Christophe Castaner, president of La Republique en Marche in the National Assembly, told the press on Monday that the government recognized "misunderstandings" around article 24 of the global security bill.  

Castaner said article 24, which prohibits the filming of on-duty police officers, of the law on comprehensive security would be removed and rewritten for future submission. 

"In no case do we want to prohibit the filming of security forces in intervention."

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Cars burn during a demonstration against the so-called Global Security Bill in Paris, France, November 28, 2020
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The legislation was given the green light by the French parliament last Tuesday, when France's lower house backed the complete global security bill by a majority of 388 votes to 104, with 66 abstentions.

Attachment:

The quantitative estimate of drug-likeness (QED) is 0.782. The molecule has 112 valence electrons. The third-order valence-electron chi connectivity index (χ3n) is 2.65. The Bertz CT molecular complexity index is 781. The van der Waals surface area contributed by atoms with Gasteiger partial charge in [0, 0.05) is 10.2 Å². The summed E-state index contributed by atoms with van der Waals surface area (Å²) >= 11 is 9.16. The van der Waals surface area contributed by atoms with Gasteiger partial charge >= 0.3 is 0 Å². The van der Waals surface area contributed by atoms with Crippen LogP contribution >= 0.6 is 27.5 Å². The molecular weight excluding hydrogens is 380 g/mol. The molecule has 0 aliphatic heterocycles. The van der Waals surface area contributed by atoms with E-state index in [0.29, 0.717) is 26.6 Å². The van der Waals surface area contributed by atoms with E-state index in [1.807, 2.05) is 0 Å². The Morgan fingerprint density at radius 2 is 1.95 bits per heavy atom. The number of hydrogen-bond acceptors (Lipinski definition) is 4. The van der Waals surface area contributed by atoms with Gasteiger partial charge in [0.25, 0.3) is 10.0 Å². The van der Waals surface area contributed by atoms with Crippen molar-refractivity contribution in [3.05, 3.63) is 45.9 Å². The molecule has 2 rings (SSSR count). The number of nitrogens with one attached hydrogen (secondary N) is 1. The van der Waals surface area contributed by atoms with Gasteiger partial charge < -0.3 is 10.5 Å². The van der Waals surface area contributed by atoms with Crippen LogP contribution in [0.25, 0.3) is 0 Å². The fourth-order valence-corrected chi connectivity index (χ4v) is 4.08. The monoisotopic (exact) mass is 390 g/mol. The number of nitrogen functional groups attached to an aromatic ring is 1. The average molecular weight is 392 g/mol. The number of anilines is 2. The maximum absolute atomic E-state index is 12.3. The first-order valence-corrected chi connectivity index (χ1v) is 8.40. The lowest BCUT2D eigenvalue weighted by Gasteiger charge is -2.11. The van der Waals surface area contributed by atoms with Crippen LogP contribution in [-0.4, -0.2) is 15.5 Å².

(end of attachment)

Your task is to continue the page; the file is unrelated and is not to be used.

The government has come under considerable pressure over the inclusion of article 24 within the new proposed security law, and had sought to assure people and bodies – including the European Commission – that the bill would not impact press freedoms.

Interior Minister Gerald Darmanin had previously claimed that the aim of the article is to “protect those who protect us.”

Under the bill, sharing images of on-duty cops “with the aim or harming their physical or psychological integrity” would become punishable with a year’s imprisonment and a maximum €45,000 ($53,360) fine, raising concerns it could be used to hamper freedom of the press and conceal incidents of police brutality.

“Article 24...would not have had any impact on the images we have seen in recent days,” Castaner said on Monday, in reference to incidents of heavy-handed policing caught on camera over the last week. One of the most widely-shared was the brutal arrest of a music producer in Paris last Saturday, during which police forced themselves into his studio and fired tear gas.